ALPHA Measure of Environmental Perceptions

Background:

Sjostrom and colleagues (2006) found that about two thirds of adults in the European Union do not get engage in enough physical activity to access the associated health benefits.  Findings such as this have prompted researchers to investigate the environmental determinants of physical activity. Instruments have been developed to assess the suitability of environments worldwide for physical activity. The ALPHA Measure of Environmental Perceptions is designed for use in European settings. It is composed of 49 items centered around 9 themes: types of residences in your neighborhood, distances to local facilities, walking or cycle infrastructure in your neighborhood, maintenance of infrastructure in your neighborhood, neighborhood safety, how pleasant is your neighborhood, cycling and walking network, home environment, and workplace or study environment. The results of the measure give an indication of how suitable the respondent’s environment is for engaging in physical activity. The results could have important implications for area planning and development.

Psychometrics:

The psychometric properties of the instrument are reported in Spittals and colleagues (2010).

Author of Tool:

Spittaels, Foster, Oppert, Rutter, Oja, Sjostrom, & De Bourdeaudhuji

Key references:

Spittaels, H., Foster, C, Oppert, J. M., Rutter, H., Oja, P., Sjostrom, M., & De Bourdeaudhuji, I. (2009). Assessment of environmental correlates of physical activity: Development of a european questionnaire. International Journal of Behavioral Nutrition and Physical Activity6, 1-11.

 Spittaels, H., Verloigne, M., Gidlow, C., Gloanec, J., Titze, S., Foster, C., … De Bourdeaudhuji, I. (2010). Measuring physical activity-related environmental factors: Reliability and predictive validity of the european environmental questionnaire ALPHA. International Journal of Behavioral Nutrition and Physical Activity7, 1-19.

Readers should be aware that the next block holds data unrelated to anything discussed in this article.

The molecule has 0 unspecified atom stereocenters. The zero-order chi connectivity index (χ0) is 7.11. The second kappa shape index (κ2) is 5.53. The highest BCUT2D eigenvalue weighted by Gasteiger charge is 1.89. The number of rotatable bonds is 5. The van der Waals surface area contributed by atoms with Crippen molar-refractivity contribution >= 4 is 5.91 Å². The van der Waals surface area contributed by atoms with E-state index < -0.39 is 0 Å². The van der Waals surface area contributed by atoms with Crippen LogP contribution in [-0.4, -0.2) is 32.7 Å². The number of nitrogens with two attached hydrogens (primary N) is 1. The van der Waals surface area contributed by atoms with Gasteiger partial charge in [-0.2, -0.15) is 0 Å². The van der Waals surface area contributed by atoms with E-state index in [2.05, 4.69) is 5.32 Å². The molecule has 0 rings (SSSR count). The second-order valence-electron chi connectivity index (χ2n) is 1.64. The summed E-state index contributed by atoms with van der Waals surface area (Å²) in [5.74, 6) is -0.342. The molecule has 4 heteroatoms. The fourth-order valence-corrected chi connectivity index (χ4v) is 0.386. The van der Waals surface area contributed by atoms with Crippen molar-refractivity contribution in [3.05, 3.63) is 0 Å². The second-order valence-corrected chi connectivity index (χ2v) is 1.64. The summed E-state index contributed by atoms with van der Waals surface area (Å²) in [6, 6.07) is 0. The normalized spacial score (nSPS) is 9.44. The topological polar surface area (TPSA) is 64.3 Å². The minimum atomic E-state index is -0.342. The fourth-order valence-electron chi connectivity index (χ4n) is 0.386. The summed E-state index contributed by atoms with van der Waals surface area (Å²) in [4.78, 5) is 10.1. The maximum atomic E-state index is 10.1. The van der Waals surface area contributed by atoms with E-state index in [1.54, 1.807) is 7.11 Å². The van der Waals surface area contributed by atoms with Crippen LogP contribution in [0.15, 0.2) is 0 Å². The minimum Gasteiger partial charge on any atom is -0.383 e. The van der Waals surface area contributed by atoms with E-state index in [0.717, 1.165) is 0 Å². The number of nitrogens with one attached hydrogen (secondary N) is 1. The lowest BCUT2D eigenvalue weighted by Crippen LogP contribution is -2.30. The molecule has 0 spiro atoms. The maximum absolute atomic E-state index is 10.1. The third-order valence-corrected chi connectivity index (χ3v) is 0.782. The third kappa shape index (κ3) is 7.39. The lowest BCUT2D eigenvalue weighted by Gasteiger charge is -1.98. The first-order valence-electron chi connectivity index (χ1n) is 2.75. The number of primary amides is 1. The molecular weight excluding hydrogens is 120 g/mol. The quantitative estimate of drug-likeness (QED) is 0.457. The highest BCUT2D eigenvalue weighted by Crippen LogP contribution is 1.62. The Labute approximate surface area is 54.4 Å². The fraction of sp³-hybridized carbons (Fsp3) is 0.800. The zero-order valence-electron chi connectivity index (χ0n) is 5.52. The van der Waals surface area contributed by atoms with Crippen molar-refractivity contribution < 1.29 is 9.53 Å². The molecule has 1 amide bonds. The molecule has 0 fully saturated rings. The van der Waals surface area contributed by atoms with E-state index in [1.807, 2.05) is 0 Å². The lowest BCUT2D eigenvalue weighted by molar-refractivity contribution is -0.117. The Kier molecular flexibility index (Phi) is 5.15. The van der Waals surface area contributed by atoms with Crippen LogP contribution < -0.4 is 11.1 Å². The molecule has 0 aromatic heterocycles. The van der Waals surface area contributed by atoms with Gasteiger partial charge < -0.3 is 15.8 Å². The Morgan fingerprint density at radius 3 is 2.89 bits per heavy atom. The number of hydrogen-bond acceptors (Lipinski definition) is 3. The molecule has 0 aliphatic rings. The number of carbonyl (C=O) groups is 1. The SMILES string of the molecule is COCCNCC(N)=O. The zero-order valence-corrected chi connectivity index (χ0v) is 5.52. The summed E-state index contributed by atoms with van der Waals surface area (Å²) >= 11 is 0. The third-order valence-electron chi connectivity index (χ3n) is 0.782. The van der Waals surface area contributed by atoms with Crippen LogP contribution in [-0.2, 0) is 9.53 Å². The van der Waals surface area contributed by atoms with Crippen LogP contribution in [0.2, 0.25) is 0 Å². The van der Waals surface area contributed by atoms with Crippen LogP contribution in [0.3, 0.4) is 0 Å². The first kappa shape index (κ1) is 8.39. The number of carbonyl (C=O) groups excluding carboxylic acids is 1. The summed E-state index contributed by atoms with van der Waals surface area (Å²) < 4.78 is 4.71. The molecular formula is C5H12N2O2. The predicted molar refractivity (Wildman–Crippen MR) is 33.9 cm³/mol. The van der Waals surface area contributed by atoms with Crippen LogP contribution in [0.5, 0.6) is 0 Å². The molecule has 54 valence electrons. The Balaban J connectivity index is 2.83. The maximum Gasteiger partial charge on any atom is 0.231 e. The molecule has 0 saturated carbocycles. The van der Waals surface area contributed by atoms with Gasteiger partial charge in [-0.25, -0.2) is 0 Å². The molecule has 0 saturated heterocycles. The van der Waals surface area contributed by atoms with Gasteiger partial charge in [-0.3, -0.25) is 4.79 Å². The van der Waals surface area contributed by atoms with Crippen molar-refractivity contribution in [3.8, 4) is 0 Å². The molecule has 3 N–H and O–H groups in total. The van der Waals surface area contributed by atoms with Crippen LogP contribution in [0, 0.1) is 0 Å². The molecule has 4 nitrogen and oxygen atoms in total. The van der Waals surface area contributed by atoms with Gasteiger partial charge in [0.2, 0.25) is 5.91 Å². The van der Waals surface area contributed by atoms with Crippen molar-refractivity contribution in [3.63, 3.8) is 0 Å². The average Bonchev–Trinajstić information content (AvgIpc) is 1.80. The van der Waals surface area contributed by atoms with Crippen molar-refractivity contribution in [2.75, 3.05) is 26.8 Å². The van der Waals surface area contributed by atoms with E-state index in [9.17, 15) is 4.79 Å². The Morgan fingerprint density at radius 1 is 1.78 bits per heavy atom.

Sjostrom, M., Oja, P., Hagstromer, M., Smith, B. J., & Bauman, A. (2006). Health enhancing physical activity across european union countries: The eurobarometer study. Journal of Public Health14, 291-300. 

Primary use / Purpose:

The ALPHA Measure of Environmental Perceptions was designed to measure the physical features of the respondent’s environment and how suitable it is for physical activity. The instrument is designed for use in European settings.

 

MANUAL ALPHA environmental questionnaire

  1. Introduction

1.1  Why has the ALPHA environmental questionnaire been developed?

Different measures of environmental perceptions in relation to physical activity have been developed, mostly outside Europe, in the US and Australia. As the built environment in Europe differs considerably from those in the US or Australia this raises questions about the applicability of these questionnaires in a European context. No consensus exists about which environmental questionnaire should be used in Europe. The latter issue was one of the objectives of an EU-funded project called ALPHA (Instruments for Assessing Levels of Physical Activity and Fitness), that has proposed standardized instruments for physical activity and fitness monitoring across Europe. As part of the ALPHA framework an instrument, the ALPHA environmental questionnaire, that could be used to assess environmental aspects of physical activity in the general adult populations in Europe was created:

1.2 How was the ALPHA environmental questionnaire developed?

The development process of the ALPHA questionnaire included (1) a literature review on currently used environmental questionnaires in Europe, (2) a survey among European members of the HEPA & IPEN networks, (3) two consensus meetings with an international expert group and (4) two field testing phases in Belgium, France, UK and Austria. More information about the development of the questionnaire can be found in the following papers:

Spittaels H, Foster C, Oppert JM, Rutter H, Oja P, Sjöström M, De Bourdeaudhuij I. : Assessment of environmental correlates of physical activity: development of a European questionnaire. Int J Behav Nutr Phys Act 2009, 6: 39.